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Can Atlassian Grow Without Acquisitions?

By Brian Withers, Brian Stoffel, and Toby Bordelon - Updated Jun 23, 2021 at 9:26AM

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Its new product process is using a not-so-secret weapon to ensure success.

Atlassian's (TEAM -1.76%) growth strategy has always had an acquisition component. It's invested over $1 billion in 30 acquisitions in the last decade, according to its investor day presentation from November 2020. This may leave investors wondering if the company has a talented research and development team capable of developing products on their own. On a Fool Live episode recorded on May 12, Fool.com contributors Brian Stoffel and Toby Bordelon discuss why shareholders can rest easy knowing that this team collaboration software specialist is capable of growing its product portfolio, even without acquisitions.

Toby Bordelon: Brian, looking back, it looks like a lot of that growth has come from acquisitions in part. Do you think that can continue, and if not, are they going to be able to develop the homegrown product and services that can keep driving growth without the acquisitions?

Brian Stoffel: Toby, that's a great question. I think that they can, but my thesis behind it Atlassian is that I do believe that we are going to reach a time when instead of getting the best software-as-a-service company for this specific task, and that one, and that one, and that one, companies are going to choose one that has a broad enough umbrella of good enough products to use, so that's why their acquisitions have worked.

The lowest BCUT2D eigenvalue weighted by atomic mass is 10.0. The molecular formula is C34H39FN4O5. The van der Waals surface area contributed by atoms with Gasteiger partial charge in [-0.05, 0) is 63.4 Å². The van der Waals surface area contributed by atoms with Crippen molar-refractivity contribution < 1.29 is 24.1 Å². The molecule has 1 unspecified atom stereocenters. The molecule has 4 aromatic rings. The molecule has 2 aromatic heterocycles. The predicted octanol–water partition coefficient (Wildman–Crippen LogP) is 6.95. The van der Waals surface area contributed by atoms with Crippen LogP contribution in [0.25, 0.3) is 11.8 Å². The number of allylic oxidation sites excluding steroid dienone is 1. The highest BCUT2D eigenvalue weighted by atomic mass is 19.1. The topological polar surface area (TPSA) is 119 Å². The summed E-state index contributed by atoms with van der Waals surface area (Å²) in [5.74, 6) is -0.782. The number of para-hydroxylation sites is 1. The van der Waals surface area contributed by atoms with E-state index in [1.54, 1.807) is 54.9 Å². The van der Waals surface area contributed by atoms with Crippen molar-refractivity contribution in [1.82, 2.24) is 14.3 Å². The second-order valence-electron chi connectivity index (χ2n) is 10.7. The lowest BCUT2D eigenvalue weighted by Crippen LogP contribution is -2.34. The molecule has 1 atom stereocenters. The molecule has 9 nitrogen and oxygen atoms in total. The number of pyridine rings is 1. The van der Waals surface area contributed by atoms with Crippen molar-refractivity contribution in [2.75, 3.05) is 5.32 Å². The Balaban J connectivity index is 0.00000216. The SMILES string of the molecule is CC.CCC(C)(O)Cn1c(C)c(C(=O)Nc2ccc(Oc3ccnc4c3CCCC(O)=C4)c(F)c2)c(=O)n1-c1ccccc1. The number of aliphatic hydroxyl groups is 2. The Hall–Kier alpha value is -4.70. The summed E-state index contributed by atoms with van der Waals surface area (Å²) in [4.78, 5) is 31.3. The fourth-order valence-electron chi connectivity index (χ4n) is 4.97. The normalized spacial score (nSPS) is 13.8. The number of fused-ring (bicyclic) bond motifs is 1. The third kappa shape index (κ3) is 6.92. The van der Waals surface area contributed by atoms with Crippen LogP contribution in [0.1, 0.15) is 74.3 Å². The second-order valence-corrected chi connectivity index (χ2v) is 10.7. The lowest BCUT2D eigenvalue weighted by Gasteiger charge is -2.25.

But to your point, they announced four new products that they're going to be releasing over the next year, that they are developing in collaboration with all of the customers that they have, which is great. There's JIRA Work Management, there's Compass which gives the development team a bird's eye view of digital services, Halp, which is help tickets, very clever use of words there, and JIRA Product Discovery and Team Central. Just an example of how they're using the roster of customers that they have to develop some new tools.

Brian Stoffel owns shares of Atlassian. Brian Withers owns shares of Atlassian. Toby Bordelon owns shares of Atlassian. The Motley Fool owns shares of and recommends Atlassian. The Motley Fool has a disclosure policy.

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